"There is no stopping Ducournau, whose new effort, is just, well, pure mayhem. The Fast & Furious franchise might have long abandoned any pretence of reality, but this is the kind of car loving that Vin Diesel would probably not approve of. Or maybe he would just be jealous. There is just no questioning her talent, smoothly delivering the weird and the shocking like it’s take-out. And, somewhere along the way, she proves that “Macarena” will just never die, however hard people try. Hey Macarena!" (Marta Ba³aga)
"It’s nice to see Trier back in Oslo with a film that ventures where few dare to these days – right into romantic-comedy territory. It has charming meet-cutes and a cheery moving-in sequence, scored with a jazzy tune like it’s – shall we whisper it really quietly – a Woody Allen movie. But Norwegians do things differently, it seems, so a whole discussion about some missing bumholes also makes the cut, the most animated one since that infamous alternative edition of Cats." (Marta Ba³aga)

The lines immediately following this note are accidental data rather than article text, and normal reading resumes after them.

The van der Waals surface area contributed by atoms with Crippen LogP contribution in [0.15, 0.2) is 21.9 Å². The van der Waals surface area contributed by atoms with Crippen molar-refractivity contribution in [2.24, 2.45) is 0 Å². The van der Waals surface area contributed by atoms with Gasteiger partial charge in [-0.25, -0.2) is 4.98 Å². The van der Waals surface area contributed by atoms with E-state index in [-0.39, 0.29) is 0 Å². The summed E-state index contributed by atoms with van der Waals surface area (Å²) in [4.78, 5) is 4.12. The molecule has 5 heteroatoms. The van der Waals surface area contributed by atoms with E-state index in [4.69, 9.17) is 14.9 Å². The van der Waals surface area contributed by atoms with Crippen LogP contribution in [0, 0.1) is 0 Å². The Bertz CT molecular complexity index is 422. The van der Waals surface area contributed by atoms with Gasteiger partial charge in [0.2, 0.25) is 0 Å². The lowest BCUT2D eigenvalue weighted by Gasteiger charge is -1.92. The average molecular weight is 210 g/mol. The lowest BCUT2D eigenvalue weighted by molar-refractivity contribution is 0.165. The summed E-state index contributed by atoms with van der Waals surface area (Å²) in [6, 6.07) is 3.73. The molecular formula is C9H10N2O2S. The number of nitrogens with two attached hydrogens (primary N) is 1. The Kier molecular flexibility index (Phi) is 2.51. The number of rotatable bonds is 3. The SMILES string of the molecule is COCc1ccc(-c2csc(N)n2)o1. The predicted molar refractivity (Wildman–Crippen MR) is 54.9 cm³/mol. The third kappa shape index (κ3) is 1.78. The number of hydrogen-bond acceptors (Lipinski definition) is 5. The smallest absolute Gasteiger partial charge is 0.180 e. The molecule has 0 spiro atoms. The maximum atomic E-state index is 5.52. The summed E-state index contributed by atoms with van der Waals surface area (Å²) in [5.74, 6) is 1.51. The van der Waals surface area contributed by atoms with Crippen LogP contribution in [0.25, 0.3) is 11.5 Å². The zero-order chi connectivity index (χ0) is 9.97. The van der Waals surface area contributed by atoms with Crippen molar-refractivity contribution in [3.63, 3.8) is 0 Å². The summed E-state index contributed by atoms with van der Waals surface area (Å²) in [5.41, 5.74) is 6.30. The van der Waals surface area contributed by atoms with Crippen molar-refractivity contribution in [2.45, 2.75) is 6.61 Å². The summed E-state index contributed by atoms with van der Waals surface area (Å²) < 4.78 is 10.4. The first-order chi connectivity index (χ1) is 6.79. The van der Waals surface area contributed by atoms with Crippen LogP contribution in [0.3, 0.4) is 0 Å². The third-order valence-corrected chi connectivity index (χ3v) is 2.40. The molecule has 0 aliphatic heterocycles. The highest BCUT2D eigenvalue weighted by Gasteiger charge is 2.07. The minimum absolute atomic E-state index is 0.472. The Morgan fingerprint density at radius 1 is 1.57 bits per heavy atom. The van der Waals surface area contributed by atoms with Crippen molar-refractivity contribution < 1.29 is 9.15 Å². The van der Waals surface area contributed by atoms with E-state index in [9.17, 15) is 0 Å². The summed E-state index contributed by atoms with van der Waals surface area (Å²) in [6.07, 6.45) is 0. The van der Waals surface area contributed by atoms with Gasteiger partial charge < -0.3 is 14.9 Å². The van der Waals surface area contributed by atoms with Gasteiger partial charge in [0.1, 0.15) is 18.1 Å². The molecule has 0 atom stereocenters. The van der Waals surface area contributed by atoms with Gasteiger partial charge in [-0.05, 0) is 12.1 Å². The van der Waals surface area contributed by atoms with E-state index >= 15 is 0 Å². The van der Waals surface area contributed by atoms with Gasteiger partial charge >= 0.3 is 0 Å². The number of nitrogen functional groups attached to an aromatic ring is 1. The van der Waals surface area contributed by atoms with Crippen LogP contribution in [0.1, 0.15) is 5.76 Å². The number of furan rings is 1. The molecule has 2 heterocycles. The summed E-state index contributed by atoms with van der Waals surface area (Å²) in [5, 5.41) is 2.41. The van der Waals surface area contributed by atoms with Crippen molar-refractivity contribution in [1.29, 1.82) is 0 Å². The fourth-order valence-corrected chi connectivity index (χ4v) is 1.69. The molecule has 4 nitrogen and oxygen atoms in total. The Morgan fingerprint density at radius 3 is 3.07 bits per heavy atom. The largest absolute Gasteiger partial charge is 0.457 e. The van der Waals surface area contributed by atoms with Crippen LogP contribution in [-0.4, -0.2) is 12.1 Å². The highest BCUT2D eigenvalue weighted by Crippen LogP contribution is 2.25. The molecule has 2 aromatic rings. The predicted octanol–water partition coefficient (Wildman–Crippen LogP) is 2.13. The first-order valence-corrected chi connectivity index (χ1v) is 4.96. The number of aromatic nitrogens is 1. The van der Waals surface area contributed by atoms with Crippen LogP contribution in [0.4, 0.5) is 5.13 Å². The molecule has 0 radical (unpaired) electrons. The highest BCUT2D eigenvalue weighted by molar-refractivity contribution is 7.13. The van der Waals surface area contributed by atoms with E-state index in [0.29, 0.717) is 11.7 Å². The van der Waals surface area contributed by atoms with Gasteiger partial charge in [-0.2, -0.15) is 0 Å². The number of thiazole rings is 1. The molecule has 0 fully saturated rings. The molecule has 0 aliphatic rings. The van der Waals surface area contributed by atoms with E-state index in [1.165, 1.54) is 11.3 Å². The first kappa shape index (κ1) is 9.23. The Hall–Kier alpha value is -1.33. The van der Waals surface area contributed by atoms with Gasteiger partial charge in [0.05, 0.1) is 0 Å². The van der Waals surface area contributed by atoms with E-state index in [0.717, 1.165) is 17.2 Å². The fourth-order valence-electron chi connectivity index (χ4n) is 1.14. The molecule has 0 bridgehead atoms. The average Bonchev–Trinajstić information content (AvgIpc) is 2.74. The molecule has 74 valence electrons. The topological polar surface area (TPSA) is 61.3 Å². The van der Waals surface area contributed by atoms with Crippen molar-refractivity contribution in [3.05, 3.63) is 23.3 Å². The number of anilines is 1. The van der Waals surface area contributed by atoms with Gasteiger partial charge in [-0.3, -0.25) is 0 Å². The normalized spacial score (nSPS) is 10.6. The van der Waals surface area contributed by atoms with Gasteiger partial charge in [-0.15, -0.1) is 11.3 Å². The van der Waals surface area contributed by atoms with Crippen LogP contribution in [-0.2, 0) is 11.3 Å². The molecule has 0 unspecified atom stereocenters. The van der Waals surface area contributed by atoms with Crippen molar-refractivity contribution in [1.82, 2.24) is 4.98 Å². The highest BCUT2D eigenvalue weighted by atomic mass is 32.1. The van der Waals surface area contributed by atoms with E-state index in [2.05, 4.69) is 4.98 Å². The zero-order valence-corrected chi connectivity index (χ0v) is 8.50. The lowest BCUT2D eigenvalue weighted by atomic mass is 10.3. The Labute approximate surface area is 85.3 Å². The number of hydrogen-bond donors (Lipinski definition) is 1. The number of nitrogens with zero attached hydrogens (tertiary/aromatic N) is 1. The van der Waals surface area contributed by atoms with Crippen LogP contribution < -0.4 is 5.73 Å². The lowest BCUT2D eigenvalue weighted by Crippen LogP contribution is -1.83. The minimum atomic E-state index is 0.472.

"One of those that are utterly divisive, Jude’s more than aptly (including the loony part) titled film revisits some of the director’s main themes, packing them into a feature that switches with great gusto from porn to philosophical collage and a chorus of idiots. This is definitely a must-see, as there are few features more stimulating or more able to emulate the craziness the entire world has been facing during the pandemic. The main thing the audience should truly embrace about it is the dare it confronts us with: to ponder honestly our own choices and decide whether, knowingly or unconsciously, we prefer to pay attention only to what we consider appealing in our lives. Appealing to others, that is." (ªtefan Dobroiu)